The size and reach of this relatively new industry is astounding. Once written off as just a passing fad for children and teenagers, this sector has become a major economic force -- and its growth shows no signs of abating.
Consumers spent nearly $21 billion in this sector in 2012, and nearly 60% of Americans actively participate in this form of entertainment. I can't think of another hobby or sport that involves so many participants.
Although this business is widely thought of as being a pastime for teenagers, the average age of its participants is 30 years old, and 45% of them are female. If you haven't already guessed, this huge and thriving industry is electronic gaming.
Electronic gaming has grown from the video game parlors of yesterday to a multi-billion-dollar industry that touches an enormous segment of the population. There are plenty of profit opportunities across the industry for savvy investors, but I want to focus on a particular company that's well positioned to earn long-term profits from the electronic gaming revolution.
The company is GameStop (NYSE: GME), the world's largest multi-channel video game retailer. In addition to nearly 6,500 stores in 15 countries, GameStop owns Kongregate.com, a browser-based game site; Spawn Labs, a streaming technology company; a magazine dedicated to electronic gaming; and a digital PC game distribution platform.
|GameStop owns nearly 6,500 stores in 15 countries.|
Boasting a market cap of $4.3 billion, GameStop posted revenue of $8.9 billion and gross profit of $2.7 billion in its most recent fiscal year. The company had a strong third quarter, with a 20.5% increase in comparable-store sales and a 45% increase in adjusted net income.
Despite these impressive numbers, the company issued a warning for the current fourth quarter. It said to expect video game sales to be down 22% from the year-ago quarter. In addition, GameStop has forecast earnings between $1.85 and $1.95, which is lower than the average analyst estimate of $2.14.
This bad news sent shares plunging, but I think this is simply a short-term overreaction -- which opens up a great buying opportunity for long-term investors. Remember, shares have almost doubled since last year and are still higher by over 50%.
Although the company boasts a solid annual trailing dividend yield of 2.9%, the real story is GameStop's share repurchase programs.[More from StreetAuthority.com: This 'Left For Dead' Automaker Is Thriving, Thanks To A Surprising Trend]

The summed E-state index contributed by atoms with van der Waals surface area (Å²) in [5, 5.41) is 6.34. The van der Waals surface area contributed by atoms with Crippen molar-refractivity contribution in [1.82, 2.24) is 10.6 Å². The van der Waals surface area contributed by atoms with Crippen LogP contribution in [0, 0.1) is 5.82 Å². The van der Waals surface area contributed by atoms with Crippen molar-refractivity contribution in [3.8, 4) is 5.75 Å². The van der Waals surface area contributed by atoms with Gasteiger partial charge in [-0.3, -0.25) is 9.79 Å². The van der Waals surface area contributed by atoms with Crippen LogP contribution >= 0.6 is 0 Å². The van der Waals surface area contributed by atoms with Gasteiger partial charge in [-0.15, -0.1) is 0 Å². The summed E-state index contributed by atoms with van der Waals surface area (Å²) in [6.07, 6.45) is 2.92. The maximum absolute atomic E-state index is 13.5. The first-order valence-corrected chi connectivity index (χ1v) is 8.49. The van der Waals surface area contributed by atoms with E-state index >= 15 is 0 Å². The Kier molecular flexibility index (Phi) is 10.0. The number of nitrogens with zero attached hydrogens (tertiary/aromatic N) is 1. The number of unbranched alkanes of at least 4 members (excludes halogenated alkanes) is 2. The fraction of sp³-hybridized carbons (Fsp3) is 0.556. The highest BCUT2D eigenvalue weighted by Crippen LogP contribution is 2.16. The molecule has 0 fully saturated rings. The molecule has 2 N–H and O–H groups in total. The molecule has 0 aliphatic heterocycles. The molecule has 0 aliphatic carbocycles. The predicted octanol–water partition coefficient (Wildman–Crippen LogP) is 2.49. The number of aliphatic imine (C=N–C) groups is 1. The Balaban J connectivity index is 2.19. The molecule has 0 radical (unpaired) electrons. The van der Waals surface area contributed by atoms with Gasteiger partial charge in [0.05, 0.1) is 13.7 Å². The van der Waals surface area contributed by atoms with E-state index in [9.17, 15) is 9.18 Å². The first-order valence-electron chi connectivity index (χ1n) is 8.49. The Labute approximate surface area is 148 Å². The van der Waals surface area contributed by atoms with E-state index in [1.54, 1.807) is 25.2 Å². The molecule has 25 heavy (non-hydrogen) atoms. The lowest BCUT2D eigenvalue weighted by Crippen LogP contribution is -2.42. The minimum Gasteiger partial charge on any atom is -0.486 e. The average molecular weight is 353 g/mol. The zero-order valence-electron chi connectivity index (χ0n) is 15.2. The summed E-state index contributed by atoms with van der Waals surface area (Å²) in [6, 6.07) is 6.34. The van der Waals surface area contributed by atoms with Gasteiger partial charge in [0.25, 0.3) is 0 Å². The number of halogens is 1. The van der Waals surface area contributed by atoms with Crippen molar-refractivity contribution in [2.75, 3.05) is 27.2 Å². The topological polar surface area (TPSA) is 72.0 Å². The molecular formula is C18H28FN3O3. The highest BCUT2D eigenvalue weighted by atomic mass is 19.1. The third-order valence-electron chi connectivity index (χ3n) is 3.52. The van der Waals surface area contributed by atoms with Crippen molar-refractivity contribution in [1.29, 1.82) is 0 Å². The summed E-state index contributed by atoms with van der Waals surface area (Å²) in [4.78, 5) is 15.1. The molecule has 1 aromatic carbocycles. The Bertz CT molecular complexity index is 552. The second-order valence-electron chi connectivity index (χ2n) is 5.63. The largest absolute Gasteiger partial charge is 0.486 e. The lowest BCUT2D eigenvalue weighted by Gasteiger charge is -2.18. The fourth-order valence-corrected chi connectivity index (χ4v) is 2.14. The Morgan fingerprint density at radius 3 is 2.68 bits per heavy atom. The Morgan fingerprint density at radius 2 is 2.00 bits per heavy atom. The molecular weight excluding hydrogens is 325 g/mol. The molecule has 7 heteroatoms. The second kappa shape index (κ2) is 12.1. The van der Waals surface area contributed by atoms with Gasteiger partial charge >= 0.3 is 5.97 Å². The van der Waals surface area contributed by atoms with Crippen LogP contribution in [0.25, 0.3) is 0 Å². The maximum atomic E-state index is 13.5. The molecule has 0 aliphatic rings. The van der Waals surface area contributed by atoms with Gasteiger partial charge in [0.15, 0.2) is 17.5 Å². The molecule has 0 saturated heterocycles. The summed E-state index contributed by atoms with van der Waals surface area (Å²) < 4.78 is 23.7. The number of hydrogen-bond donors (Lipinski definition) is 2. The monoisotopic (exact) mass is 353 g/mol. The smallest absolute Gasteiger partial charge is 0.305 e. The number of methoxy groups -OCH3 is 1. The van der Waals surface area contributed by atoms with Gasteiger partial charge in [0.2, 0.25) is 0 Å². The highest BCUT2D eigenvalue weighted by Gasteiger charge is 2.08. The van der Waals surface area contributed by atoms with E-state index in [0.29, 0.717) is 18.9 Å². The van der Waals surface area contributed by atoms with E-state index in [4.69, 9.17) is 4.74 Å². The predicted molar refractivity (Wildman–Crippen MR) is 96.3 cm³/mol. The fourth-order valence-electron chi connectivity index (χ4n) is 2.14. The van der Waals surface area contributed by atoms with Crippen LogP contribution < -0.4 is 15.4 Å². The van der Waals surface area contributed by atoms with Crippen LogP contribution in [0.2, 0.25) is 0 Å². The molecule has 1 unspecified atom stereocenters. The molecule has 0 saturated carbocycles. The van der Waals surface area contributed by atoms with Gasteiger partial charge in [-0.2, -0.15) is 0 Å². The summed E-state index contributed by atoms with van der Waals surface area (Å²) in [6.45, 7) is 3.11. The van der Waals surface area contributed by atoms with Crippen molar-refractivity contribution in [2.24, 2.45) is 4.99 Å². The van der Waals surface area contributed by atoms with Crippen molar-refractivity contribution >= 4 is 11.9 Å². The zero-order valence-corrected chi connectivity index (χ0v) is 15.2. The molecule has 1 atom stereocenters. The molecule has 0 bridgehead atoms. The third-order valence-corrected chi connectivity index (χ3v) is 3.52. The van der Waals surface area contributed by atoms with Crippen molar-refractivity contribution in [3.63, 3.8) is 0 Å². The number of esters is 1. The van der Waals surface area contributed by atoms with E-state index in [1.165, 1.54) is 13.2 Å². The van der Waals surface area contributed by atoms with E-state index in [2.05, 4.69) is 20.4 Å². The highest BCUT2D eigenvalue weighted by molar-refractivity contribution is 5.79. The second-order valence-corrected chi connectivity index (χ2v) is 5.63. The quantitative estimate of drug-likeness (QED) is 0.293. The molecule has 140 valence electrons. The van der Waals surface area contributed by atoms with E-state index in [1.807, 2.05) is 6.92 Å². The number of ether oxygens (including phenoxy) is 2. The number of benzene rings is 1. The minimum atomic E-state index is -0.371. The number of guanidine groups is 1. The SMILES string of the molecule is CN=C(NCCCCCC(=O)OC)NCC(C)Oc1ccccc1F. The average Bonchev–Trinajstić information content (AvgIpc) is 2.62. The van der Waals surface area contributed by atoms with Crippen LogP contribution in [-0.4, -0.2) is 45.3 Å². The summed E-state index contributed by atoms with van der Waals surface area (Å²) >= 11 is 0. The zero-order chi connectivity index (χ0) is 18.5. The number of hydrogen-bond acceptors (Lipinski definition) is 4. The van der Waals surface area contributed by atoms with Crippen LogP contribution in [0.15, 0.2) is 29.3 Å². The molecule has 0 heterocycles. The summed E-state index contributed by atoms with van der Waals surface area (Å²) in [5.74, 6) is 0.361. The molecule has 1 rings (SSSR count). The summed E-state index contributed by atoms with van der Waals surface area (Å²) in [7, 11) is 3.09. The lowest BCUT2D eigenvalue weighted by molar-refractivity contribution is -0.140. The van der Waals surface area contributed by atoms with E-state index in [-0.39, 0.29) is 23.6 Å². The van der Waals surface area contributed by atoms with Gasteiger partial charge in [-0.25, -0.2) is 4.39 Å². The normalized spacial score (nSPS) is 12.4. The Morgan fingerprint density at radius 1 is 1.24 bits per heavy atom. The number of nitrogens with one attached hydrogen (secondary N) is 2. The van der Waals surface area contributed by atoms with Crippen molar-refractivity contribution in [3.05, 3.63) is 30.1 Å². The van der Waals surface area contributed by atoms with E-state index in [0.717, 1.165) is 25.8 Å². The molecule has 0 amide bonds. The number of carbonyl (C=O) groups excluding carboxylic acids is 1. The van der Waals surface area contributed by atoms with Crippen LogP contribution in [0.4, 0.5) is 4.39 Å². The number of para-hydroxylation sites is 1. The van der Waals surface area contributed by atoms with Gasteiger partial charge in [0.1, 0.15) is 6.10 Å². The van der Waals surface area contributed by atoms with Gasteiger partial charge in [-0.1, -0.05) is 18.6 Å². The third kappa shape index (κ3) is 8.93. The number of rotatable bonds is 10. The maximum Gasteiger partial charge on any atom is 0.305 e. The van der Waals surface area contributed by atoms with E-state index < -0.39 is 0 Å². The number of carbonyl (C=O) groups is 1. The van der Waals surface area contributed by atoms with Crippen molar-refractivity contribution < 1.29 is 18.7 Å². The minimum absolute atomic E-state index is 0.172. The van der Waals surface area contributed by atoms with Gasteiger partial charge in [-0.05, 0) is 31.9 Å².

As you know, share buybacks are simply another way companies enrich their investors. My colleague Nathan Slaughter is a huge fan of companies with substantial stock buyback programs, which hey often says are indicative of management's confidence in their own company. That's not to mention the obvious benefits to shareholders, who often see the value of their shares climb as a result.
Gamestop bought back $76.8 million of its shares in the third quarter and authorized another $500 million in buybacks, which is in addition to $240 million remaining from previous authorizations.
A look at the technical picture shows GME has plunged below the support line of the 200-day simple moving average to find support at $36. The price has since bounced directly below the $38 level where a breakout entry point has formed.[More from StreetAuthority.com: Profit From This Tech Giant's Imminent Decline]
Risks to Consider: Although GameStop is well positioned to capture its share of the growing video game market, there is always the danger of another form of entertainment taking market share. Like all things technologically based, change is a given. The only question is how long will the trend continue. Remember to always use stop-loss orders and diversify properly when investing.
Action to Take --> I like that GameStop is positioned as the world's largest retailer of electronic games. GameStop's fortunes rest with the entire gaming industry, not any particular type or genre of game, which gives the company the flexibility to easily adapt to an ever-changing gaming culture. In addition, the aggressive buyback programs lift my confidence in the long-term viability of the shares. Buying GME when it posts a breakout close above $38 makes solid investing sense. My 12-month target price is $52, which represents nearly 40% upside from current levels.
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